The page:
Through counseling, it is possible to help your teen through this difficult stage of achieving a positive sense of identity they need to move forward.Achieving a positive sense of identity is the major challenging task of adolescents. Somewhere between childhood and maturity, there is an acceleration of physical and emotional growth, and in turn, the adolescent becomes a stranger to themselves. Under attack by an arsenal of fiery hormones, the bewildered adolescent begins to ask “Who am I?”
The achievement of a meaningful answer to the identity issue is the greatest challenge of adolescents. The adolescent gains a sense of control by knowing who they are that allows them to navigate through the rest of life. Without identities, awkward adolescents carry a “How am I doing?” attitude that is always focused on their concern about the impression they are making on others. Without self-identities, they will be or do whatever they think others want. They will flounder from one way of acting to another, never able to step outside of a preoccupation with their own performance and genuinely ask others “How are you doing?”
The successful formation of self-identity follows a typical pattern. Teens identify with people they admire. Whether in real life or through magazines and TV, they emulate the characteristics of people they want to be like. By the end of adolescence, if all goes as it should, these identifications merge into a unique and coherent whole.
The quest for identity is scary. Somewhere between twelve and twenty years of age, adolescents are forced to choose once and for all what their identity is to be. It is a formidable task. Uncertain which of their mixed emotions are really their true feelings; they are pushed to make up their minds. Their confusion is complicated further when they begin to guess what others, whose opinions they care about, want them to be.
The establishment of a personal identity is not easy. The adolescent may regress into a childish state and thus avoid having to make decisions on confusing issues. Other adolescents express their confusion through premature commitments and impulsive actions. They give themselves to poorly thought-out ways being and end up fighting needless battles.
It is difficult to predict exactly how a specific adolescent will attempt to manage his or her problems. A number of personality traits and environmental factors influence the struggling adolescent’s coping style. There are, however, at least three common ways young people contend with their struggles. They will repress them, act them out, or work them through.
Many adolescents cope with difficulties by keeping them to themselves. This repression – pushing thoughts, feelings impulses, desires, or memories out of the mind, is very common.
Some adolescents cope with struggles by acting out – expressing their feelings through impulsive actions to reduce tension. The anxiety they feel about failing a class, for example, is temporarily released through skipping classes, harassment, or vandalism. The tension they feel over not being accepted by their peers may be acted out through sexual promiscuity. Another common way of warding off uncomfortable emotions is through denial – refusing to accept reality.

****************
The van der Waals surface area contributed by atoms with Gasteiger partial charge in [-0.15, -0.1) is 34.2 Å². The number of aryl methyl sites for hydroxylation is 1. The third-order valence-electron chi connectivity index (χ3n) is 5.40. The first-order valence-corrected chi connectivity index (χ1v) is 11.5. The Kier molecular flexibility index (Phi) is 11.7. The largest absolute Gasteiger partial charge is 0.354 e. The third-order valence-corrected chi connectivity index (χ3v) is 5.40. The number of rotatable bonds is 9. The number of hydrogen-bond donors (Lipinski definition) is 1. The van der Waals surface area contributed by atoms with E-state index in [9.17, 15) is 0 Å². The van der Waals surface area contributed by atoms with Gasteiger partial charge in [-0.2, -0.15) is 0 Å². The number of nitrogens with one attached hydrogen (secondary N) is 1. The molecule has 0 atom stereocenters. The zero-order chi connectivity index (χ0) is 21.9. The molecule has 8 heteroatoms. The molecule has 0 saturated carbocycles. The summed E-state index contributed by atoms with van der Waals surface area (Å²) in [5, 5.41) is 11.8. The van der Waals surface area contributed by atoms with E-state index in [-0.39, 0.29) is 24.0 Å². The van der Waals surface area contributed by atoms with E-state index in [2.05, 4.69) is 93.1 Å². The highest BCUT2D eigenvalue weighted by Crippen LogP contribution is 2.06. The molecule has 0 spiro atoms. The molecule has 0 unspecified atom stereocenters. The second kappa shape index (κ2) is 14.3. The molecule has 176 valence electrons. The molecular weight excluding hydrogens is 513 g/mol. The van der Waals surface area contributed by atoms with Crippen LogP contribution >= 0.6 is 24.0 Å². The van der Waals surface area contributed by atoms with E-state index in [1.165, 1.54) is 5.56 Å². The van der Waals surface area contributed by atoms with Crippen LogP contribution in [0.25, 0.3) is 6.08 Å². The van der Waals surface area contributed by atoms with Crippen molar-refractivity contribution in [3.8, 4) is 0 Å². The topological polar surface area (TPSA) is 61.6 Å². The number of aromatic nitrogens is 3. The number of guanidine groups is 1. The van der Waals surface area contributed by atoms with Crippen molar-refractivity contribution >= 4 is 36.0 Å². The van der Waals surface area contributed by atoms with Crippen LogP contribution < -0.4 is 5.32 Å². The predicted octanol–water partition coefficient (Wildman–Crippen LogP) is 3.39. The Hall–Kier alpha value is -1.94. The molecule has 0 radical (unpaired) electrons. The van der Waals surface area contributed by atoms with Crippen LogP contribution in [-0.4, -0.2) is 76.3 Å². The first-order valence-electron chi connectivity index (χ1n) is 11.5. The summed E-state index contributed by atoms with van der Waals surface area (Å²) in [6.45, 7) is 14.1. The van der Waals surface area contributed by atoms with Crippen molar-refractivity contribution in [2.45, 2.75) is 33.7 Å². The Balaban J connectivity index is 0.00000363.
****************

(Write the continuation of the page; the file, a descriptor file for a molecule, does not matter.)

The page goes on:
Adolescents who hide their struggles and the ones who act them out have at least one characteristic in common. Both are avoiding responsibility – the freedom consciously to choose their actions and attitudes. Both are hung up, on some level, on thinking that says, “Why don’t they …?” In other words, both suffer from a tendency to wonder why others do not resolve their own problems. This lack of responsibility is the central cause of adolescents’ struggles and even juvenile delinquency.
By holding their struggles in, or acting them out, adolescents avoid having to confront them head-on. It’s not that they do not have the capacity to take responsibility. Adolescents are capable of understanding the present and imagining the future. They can think abstractly and consider the consequences of their actions. Adolescents have the capacity to say, “The trouble with me is me, and I am going to do something about it.”
Who can benefit from Identity Issues Counseling?
Adolescence can be a difficult time for teens and their families. It is appropriate for teenagers to establish their own identity in order to successfully find their way in the world. Some teens can achieve this with little difficulty. However, most teens experience some adjustment problems. If a teen is anxious or depressed, he or she may isolate themselves from the family and self-medicate with drugs or alcohol. Some teens avoid problems and create new ones through overuse of the computer and internet. It is important to give them the place to share feelings and doubts.
Counseling can help the adolescent feel better about themselves and learn to deal directly with the challenges of growing up. On the other hand, some teens may be angry and rebellious. They can bully other kids or create conflicts within the family. Signs of dating violence may also be a concern. Identity Issues Counseling can help teens express anger more appropriately and learn to treat others with kindness and respect.
Teenagers may seek counseling on their own for support and guidance. More often, teens come for counseling at the urging of school or concerned parents. Through the therapeutic relationship, teens can learn to express their feelings constructively, and utilize effective problem-solving skills which in turn will repair family relationships and help them make a healthy adjustment to adulthood.
When to seek Counseling
If you believe, or those around you believe, that your child’s symptoms may be impairing his/her life in troubling ways, then it may be time to seek help. There are treatments available to assist in managing symptoms and improving his/her quality of life, contact us for a free consultation.